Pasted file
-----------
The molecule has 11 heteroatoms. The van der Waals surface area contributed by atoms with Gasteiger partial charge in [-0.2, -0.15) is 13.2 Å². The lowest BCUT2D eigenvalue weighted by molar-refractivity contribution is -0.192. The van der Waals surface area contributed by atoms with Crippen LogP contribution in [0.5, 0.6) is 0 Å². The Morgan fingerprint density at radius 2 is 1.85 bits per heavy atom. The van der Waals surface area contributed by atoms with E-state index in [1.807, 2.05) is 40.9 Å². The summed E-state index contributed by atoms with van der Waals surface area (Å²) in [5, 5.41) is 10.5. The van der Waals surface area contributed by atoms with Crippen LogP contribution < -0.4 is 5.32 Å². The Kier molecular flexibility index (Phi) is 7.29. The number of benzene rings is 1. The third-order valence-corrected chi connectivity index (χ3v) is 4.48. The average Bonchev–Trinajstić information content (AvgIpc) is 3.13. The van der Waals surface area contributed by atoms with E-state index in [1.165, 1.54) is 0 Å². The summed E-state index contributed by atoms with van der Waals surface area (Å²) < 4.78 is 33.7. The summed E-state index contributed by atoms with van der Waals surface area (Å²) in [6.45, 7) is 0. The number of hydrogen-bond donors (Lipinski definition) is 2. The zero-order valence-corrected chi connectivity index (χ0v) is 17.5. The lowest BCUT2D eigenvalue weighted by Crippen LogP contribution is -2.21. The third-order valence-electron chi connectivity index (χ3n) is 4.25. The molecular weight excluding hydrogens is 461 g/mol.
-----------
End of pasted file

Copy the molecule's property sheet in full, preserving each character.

The molecule has 11 heteroatoms. The van der Waals surface area contributed by atoms with Gasteiger partial charge in [-0.2, -0.15) is 13.2 Å². The lowest BCUT2D eigenvalue weighted by molar-refractivity contribution is -0.192. The van der Waals surface area contributed by atoms with Crippen LogP contribution in [0.5, 0.6) is 0 Å². The Morgan fingerprint density at radius 2 is 1.85 bits per heavy atom. The van der Waals surface area contributed by atoms with E-state index in [1.807, 2.05) is 40.9 Å². The summed E-state index contributed by atoms with van der Waals surface area (Å²) in [5, 5.41) is 10.5. The van der Waals surface area contributed by atoms with Crippen LogP contribution < -0.4 is 5.32 Å². The Kier molecular flexibility index (Phi) is 7.29. The number of benzene rings is 1. The third-order valence-corrected chi connectivity index (χ3v) is 4.48. The average Bonchev–Trinajstić information content (AvgIpc) is 3.13. The van der Waals surface area contributed by atoms with E-state index in [1.165, 1.54) is 0 Å². The summed E-state index contributed by atoms with van der Waals surface area (Å²) < 4.78 is 33.7. The summed E-state index contributed by atoms with van der Waals surface area (Å²) in [6.45, 7) is 0. The number of hydrogen-bond donors (Lipinski definition) is 2. The zero-order valence-corrected chi connectivity index (χ0v) is 17.5. The lowest BCUT2D eigenvalue weighted by Crippen LogP contribution is -2.21. The third-order valence-electron chi connectivity index (χ3n) is 4.25. The molecular weight excluding hydrogens is 461 g/mol.